There is hardly a person on the autism spectrum that has not had to contend with the fact that their job prospects are not as bright as those of the next person. While this paints a true scenario, the situation is not entirely hopeless. There are many autistic people who go on to be gainfully employed, some in more than one job. Others go on to successfully start and run business, some in more than one endeavour. You can only go as far as your mind is willing to reach, and this is true even for those on the autism spectrum. That said, here are a few tips that could help brighten those prospects a little and make the process of job hunting easier.
Find What You Are Passionate About and Maximise It
Many people today join the job market today without a clear cut plan. This is no surprise; they are endowed with the extra energy and opportunity to spare. As an autistic individual you don’t have this luxury. You are better off creating your own opportunities based on what you find yourself passionate about. Predictably, this may take a lot of work, but this is a burden you will find easier to bear since you will be working on something you love.
Don’t Shy Away From Asking Questions
Back in school we are taught that the only stupid question is the one that remains unasked. No matter what field you are thinking of entering or in which you already find yourself, asking questions is one of the shortest routes to any success you envision for yourself. By the very nature of their condition, those struggling with autism may find this a very difficult bridge to cross but not an impossible one. Educators charged with imparting social skills should take the time to teach self-advocacy to boost the chances of success in the job market and life in general. Remember: the traveller who asks questions never loses his way.
Do Your Research
Research is vital! But this is not just any sort of research. We are talking about a double tiered sort of research that digs internally, before spreading outwardly. By internal research, autistic individuals should try to adopt and implement the points already listed above. Find out what your strengths are? Find out how you can capitalise on them. Somebody who knows you intimately enough like a parent or teacher or even a close friend if you have one could be instrumental in this process. When you have owned the results of your internal research it is time to point outward with your external research. Who is hiring? If nobody, are there any internships or volunteer opportunities available that you could avail yourself of? Internships are great conduits of experience that may ultimately lead to entry-level employment within organisations and companies. At the very least, internships look great on a CV; giving them the power to make or break your next job interview.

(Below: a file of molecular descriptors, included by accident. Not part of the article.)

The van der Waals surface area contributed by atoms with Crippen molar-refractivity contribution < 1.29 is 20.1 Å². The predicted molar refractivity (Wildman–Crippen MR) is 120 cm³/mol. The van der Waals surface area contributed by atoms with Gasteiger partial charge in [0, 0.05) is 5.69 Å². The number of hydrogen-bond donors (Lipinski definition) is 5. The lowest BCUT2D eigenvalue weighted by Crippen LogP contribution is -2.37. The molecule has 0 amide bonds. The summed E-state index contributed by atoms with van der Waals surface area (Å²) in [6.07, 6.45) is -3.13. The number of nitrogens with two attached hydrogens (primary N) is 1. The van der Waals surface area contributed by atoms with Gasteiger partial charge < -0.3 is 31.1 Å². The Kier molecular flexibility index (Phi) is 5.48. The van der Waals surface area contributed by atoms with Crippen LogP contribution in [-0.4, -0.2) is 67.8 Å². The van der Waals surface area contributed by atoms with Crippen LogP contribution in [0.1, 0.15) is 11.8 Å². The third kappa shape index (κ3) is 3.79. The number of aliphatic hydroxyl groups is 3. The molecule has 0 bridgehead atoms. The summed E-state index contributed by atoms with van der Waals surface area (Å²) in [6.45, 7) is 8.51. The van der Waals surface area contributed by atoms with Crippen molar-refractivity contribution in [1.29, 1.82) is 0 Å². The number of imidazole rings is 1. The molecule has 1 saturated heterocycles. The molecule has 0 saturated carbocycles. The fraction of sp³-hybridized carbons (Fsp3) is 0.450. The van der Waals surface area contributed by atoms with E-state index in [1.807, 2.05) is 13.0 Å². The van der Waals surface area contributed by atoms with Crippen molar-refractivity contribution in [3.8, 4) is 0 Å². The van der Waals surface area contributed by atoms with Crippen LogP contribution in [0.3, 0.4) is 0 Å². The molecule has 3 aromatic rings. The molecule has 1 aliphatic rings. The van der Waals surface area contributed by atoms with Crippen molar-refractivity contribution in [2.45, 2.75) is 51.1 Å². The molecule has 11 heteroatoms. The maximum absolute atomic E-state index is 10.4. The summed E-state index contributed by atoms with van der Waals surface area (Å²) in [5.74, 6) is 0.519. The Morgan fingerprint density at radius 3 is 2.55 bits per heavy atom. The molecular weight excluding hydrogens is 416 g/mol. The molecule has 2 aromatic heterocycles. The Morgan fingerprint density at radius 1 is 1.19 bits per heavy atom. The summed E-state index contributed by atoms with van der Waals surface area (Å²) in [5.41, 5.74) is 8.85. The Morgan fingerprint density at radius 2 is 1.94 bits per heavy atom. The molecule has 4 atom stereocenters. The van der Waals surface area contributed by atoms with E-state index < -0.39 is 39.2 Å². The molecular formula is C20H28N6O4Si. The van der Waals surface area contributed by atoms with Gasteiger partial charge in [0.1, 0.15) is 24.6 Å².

Don’t Shy Away From Learning Experiences
As an autistic you have already lived a lifetime in a few short years. Keeping a nine to five is nothing compared to the stringent routines of therapy which you have had to grow accustomed to and accept as a fact of life, talk less of the hard work necessary to build on yourself to the point where you can be employed today. Hard work is part and parcel of who you are. No matter the challenge you see before you, go for it! Don’t pass it up without testing it out first. Be clear and up front about the accommodations that you require at the work place, and then go for it. After a while you should have a clearer picture to judge.
Never Sell Yourself Short
It does not matter if you were rejected the last 50 times you went looking for a job. You have a unique gift to offer-never sell yourself short. Go into the interview room with the mantra that no matter if you are on the autism spectrum or not, you can achieve greatness if you want to. Go in confidence searching for work that best suits your passions and skills. There are several spaces out there that are in dire need of someone like you. So don’t sell yourself short, especially if you are really good at what you do.
There are several services that can help out those with autism with their search for employment. For example:
- In Wales, there is Careers Wales that offers advice about career choices, job options, and learning for young people and adults.
- In Northern Ireland, there is the Careers Service Northern Ireland that employs Disablement Employment Advisors (or DEAs) to aid adults with disabilities to find gainful employment, or useful training. They often render advise to employers about adapting the workplace or about how to support the disabled people at work. This service also offers career advice as well.
- Scotland has Skills Development Scotland which supports people who are in search of a job or contemplating future career options. In addition to that, the affiliated charity’s Moving Forward Project caters to autistics who are aged 16-25 years old and are interested in looking for work, college opportunities, university opportunities and volunteer opportunities.
- In England, there is the National Careers Service that offers advice on choosing or changing your career. They also offer skills tests, and personalised help from career advisors.
All in all, autistic people should never lose in the hope in their search. Contrary to what many believe, they have a lot to offer, an argument exemplified by this quote, “People with autism have some very valuable skills which can be applied in the workplace. They might have very good attention to detail, or be really good at sticking to routines and timetables. Therefore, are likely to be very punctual and reliable. Everyone has different skills but there will always be something.”
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